In 1909, the Bacons sold Number Nine Plantation to M.C. Hillery who operated it for a few years and then sold it in 1911 to a company that had been organized by Ferdinand Nordman, Jr. Nordman constructed a "jelly house" and enlarged the fruit business, selling fruit preserves via mail order to customers across the country, including New York Governor, Nelson Rockefeller. The business survived until 1968, and the jelly house was demolished to make way for a subdivision in 1984.
Another early settler was Leonard B. Knox, who developed a citrus plantation known as Mound Grove, located along High Bridge Road near its crossing with Bulow Creek. It was Knox's son Donald who planted the Canary Island date palms which currently line the road. Part of the property also included a waterside building that operated as Uncle Guy's Fish Camp between the 1930s and 1950s. The property was subsequently acquired by Dick Cobb, who operated a bar and restaurant out of the building, which became known as "Cobb's Corner." The business closed in the 1970s, although portions of the structure remain.
Despite these early settlements, nearly all of present-day Ormond-by-the-Sea remained undeveloped until the 1950s, when the area began to develop in earnest as a retirement community. The "by the sea" appellation was used to distinguish the area from the adjacent city of Ormond Beach, located immediately to the south. Though unincorporated, it was first represented by the North Peninsula Zoning Commission, created in 1955.
For many years, one of Ormond-by-the-Sea's most distinguishing landmarks was the Ormond Pier, a 750-foot (230 m) steel structure constructed in 1959 near the intersection of Laurie Drive and A1A. A large section of the Ormond Pier was torn away by a storm in November 1984, and the remaining portions subsequently demolished for safety reasons in the early 1990s.
Approximately one mile north on A1A, near the intersection of A1A and Spanish Waters Drive, stands a watch tower constructed in 1942 by the Coast Guard Reserve to look out for German U-boats operating off the coast. The tower was restored in 2004 and is one of the last remaining examples of a World War II era observation tower on the Florida coast.
At the northern end of Ormond-by-the-Sea is the North Peninsula State Park, comprising approximately 800 acres (3.2 km2) of undeveloped coastal dunes and marsh lands, which were acquired in the mid-1980s through the Conservation & Recreation Lands Program, later known as the "Preservation 2000" and "Florida Forever" programs. Among other species, the park provides crucial habitat for the Florida scrub jay, a threatened federal species of which less than 4,000 breeding pairs are thought to survive.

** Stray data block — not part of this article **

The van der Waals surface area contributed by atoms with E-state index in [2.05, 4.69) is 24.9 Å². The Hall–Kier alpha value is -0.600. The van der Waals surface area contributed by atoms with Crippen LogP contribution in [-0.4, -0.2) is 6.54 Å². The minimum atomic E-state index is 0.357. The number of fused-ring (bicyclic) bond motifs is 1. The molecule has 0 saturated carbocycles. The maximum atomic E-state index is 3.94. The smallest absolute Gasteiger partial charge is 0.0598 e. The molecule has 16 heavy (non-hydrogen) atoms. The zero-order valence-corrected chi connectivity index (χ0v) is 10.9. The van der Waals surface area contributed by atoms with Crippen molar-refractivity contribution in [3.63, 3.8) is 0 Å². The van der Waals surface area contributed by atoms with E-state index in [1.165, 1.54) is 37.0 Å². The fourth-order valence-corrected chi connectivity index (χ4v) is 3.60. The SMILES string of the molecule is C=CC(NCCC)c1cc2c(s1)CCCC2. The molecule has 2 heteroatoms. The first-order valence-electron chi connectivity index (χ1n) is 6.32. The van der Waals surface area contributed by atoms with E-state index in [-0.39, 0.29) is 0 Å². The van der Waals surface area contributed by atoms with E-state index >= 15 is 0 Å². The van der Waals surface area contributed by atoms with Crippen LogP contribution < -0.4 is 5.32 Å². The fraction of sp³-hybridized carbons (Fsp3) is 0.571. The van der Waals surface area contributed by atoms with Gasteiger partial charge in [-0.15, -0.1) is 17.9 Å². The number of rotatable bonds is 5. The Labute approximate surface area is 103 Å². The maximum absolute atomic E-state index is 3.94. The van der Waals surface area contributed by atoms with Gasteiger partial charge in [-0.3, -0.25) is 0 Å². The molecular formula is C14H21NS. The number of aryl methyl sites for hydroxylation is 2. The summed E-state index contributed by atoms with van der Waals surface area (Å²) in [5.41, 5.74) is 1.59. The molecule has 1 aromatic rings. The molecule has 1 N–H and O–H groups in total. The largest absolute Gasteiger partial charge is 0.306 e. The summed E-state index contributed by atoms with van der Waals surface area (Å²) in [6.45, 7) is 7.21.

Though most of Ormond-by-the-Sea is little more than a half-mile wide, it supports no fewer than six distinct ecological zones. The beach, or tidal zone, features distinctive reddish-colored sand created by crushed coquina shells. Here may be found sand fleas and ghost crabs, as well as a variety of coastal birds including plovers, stilts, avocets, terns, and gulls. Just above the tide line, several species of sea turtles are known to lay their eggs, including the leatherback, Atlantic loggerhead, and green turtle.
Immediately inland is the Temperate Beach Dune, a "pioneer zone" of vegetation growing along the primary dunes. Species of note include sea oats, beach morning glory, and beach sunflower.
Slightly inland from the primary dunes is the Coastal Strand, a shrubby area dominated by saw palmetto, Spanish bayonet, prickly pear cactus, and greenbrier vines. The Coastal Strand frequently overlaps with nearby sand ridges featuring Florida scrub plant communities, including scrub live oaks, slash pine, and Florida's state tree, the sabal palm (often called a "cabbage palm"). Species of note include the Florida scrub jay and the endangered gopher tortoise.
Close to the Halifax River, the soil is more moist and supports Maritime Hammock species, including live oaks, magnolias, American holly, red cedars and coontie ferns. In many areas, Brazilian pepper trees, an invasive exotic species, may also be seen growing.
The river's edge features many plants associated with tidal marshes, including salt marsh cordgrass, needle rush and mangroves. Oysters and blue crabs are common in the shallow waters, as are a variety of wading birds including egrets and herons.